You can see that each handler method returns some simple json with "hello" as the key, and a value telling which handler has been called.

func NewHandler(c *Config) {
    // Create an account group
    // Create a handler (which will later have injected services)
    h := &Handler{} // currently has no properties

    // Create a group, or base url for all routes
    g := c.R.Group("/api/account")

    g.GET("/me", h.Me)
    g.POST("/signup", h.Signup)
    g.POST("/signin", h.Signin)
    g.POST("/signout", h.Signout)
    g.POST("/tokens", h.Tokens)
    g.POST("/image", h.Image)
    g.DELETE("/image", h.DeleteImage)
    g.PUT("/details", h.Details)
}

// Me handler calls services for getting
// a user's details
func (h *Handler) Me(c *gin.Context) {
    c.JSON(http.StatusOK, gin.H{
        "hello": "it's me",
    })
}

// Signup handler
func (h *Handler) Signup(c *gin.Context) {
    c.JSON(http.StatusOK, gin.H{
        "hello": "it's signup",
    })
}

// Signin handler
func (h *Handler) Signin(c *gin.Context) {
    c.JSON(http.StatusOK, gin.H{
        "hello": "it's signin",
    })
}

// Signout handler
func (h *Handler) Signout(c *gin.Context) {
    c.JSON(http.StatusOK, gin.H{
        "hello": "it's signout",
    })
}

// Tokens handler
func (h *Handler) Tokens(c *gin.Context) {
    c.JSON(http.StatusOK, gin.H{
        "hello": "it's tokens",
    })
}

// Image handler
func (h *Handler) Image(c *gin.Context) {
    c.JSON(http.StatusOK, gin.H{
        "hello": "it's image",
    })
}

// DeleteImage handler
func (h *Handler) DeleteImage(c *gin.Context) {
    c.JSON(http.StatusOK, gin.H{
        "hello": "it's deleteImage",
    })
}

// Details handler
func (h *Handler) Details(c *gin.Context) {
    c.JSON(http.StatusOK, gin.H{
        "hello": "it's details",
    })
}

With your docker-compose up running, you should now be able to make request to the above endpoints using the client of your choice. I use a lot of Postman, but here's a quick example with curl from the command line.

➜  curl -X GET http://malcorp.test/api/account/me
{"hello":"it's me"}%
➜  curl -X POST http://malcorp.test/api/account/signin
{"hello":"it's signin"}%

Configure Base URL with Environment Variable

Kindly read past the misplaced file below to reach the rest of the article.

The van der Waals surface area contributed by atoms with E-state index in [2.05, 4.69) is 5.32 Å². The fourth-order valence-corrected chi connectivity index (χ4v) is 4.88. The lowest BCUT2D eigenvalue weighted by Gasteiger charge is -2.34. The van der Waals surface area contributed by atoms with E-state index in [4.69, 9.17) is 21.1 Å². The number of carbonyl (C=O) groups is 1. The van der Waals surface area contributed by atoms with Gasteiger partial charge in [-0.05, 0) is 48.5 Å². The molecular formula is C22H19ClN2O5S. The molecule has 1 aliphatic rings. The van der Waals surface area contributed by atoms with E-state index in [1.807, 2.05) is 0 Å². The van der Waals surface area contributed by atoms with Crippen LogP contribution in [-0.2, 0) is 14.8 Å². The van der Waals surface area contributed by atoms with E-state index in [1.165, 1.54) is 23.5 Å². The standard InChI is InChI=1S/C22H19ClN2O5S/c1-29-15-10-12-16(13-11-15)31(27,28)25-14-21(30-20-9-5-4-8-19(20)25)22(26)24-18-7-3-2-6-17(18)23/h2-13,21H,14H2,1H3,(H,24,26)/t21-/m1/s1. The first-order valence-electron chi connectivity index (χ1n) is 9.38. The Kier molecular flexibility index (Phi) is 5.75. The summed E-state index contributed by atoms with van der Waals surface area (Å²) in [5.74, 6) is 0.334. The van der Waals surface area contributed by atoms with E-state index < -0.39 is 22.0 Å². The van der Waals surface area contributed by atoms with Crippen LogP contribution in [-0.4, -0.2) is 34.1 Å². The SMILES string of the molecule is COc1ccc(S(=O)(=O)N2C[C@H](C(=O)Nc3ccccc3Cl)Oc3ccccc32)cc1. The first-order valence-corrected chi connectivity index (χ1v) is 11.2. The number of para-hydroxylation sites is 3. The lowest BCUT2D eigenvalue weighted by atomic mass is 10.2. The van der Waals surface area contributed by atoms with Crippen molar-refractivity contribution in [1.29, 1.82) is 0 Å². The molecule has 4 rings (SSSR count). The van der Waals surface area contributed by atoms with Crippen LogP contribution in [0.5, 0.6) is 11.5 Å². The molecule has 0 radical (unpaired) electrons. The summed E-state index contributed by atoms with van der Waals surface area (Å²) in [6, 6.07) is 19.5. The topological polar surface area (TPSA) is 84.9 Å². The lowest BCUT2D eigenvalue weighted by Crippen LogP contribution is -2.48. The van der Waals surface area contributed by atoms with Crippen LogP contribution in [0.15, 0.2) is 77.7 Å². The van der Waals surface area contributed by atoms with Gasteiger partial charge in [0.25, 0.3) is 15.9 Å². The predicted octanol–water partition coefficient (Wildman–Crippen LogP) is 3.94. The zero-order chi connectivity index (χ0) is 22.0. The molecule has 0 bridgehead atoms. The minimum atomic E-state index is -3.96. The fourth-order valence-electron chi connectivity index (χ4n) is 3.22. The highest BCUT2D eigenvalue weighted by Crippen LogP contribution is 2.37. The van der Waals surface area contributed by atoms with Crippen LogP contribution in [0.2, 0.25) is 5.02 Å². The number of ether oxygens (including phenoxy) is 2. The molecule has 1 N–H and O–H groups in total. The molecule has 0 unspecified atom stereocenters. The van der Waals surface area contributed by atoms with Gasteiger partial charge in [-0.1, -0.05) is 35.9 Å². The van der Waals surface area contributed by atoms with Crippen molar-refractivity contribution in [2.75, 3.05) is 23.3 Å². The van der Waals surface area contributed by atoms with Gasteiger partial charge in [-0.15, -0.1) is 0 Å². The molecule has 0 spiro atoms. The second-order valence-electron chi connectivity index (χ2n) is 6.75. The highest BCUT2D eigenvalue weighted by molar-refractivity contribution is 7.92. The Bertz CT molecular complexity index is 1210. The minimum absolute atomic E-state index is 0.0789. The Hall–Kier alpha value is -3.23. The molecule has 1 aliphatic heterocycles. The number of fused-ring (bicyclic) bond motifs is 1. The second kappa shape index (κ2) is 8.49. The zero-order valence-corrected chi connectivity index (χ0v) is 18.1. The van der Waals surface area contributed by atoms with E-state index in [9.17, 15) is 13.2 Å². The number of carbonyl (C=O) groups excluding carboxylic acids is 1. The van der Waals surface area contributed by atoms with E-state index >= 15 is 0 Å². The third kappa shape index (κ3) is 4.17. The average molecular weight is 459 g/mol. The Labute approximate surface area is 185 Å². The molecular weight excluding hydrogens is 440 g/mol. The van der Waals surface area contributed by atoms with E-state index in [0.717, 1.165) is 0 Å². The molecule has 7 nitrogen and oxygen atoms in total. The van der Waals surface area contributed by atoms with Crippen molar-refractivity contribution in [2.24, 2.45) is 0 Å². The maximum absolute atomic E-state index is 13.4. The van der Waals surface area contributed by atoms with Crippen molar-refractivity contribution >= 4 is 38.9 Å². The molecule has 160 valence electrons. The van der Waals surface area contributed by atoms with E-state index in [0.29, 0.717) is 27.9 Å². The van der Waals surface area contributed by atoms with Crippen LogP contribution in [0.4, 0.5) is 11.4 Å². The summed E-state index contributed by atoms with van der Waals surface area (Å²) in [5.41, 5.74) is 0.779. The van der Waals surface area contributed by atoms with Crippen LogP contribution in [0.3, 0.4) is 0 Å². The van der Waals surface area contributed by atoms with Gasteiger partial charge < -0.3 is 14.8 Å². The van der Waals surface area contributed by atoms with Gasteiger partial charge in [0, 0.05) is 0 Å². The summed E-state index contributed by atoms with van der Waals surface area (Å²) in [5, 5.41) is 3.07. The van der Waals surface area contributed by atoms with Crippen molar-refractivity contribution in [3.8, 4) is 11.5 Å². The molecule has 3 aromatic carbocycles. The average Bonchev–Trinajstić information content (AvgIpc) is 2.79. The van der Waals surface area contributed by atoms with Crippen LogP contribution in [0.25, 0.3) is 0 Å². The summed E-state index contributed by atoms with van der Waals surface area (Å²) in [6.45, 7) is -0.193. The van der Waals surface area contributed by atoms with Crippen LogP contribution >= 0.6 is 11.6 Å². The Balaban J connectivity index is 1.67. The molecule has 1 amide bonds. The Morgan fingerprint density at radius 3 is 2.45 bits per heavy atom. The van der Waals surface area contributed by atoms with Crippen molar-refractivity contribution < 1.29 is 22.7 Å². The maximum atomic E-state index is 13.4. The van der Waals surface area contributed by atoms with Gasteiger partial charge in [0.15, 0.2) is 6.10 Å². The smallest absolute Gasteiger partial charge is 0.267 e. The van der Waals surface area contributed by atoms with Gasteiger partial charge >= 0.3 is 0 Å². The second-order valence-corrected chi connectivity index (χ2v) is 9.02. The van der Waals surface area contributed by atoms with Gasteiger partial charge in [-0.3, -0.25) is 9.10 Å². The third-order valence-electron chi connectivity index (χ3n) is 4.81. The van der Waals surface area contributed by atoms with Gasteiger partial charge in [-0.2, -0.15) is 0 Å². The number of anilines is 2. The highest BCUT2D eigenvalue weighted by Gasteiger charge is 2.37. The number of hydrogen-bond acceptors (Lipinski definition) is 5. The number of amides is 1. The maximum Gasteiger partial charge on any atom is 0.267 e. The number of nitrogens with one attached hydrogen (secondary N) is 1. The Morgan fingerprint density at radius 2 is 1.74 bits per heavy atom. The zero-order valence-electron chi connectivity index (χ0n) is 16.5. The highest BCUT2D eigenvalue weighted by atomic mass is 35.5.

We're going to add the base url /api/account to an environment variable. We'll do this now so that setting up environment variables later on will be a breeze!

To set project-wide environment variables, let's create a ".env.dev" file in the root memrizr directory.

ACCOUNT_API_URL=/api/account

I also recommend creating a .gitignore file and adding ".env.dev" as an entry so that this file is omitted from your repository (eventually we'll add some credentials you don't want ending up online).

We can then inject this environment variable into the account service defined in the docker-compose.yml file as follows. Now the account application will have access to any environment variable added to .env.dev! This is just one way to create environment variables in Docker or Docker Compose.

 account:
    ...
    ...
    env_file: .env.dev

Finally, we need to tell the application to use this environment variable inside of handler.go. To make this work, update the name of argument of Group to get the environment variable we just setup.

// Create a group, or base url for all routes
    g := c.R.Group(os.Getenv("ACCOUNT_API_URL"))

Now you can restart the application with docker-compose up, and re-run the above curl commands (or in the client of your choice).

Next Time

Now that we've created routes, we have an entry point from the outside world into our application. This prepares us to discuss the application architecture and to being building out the layers of the application.

¡Hasta el próximo tutorial!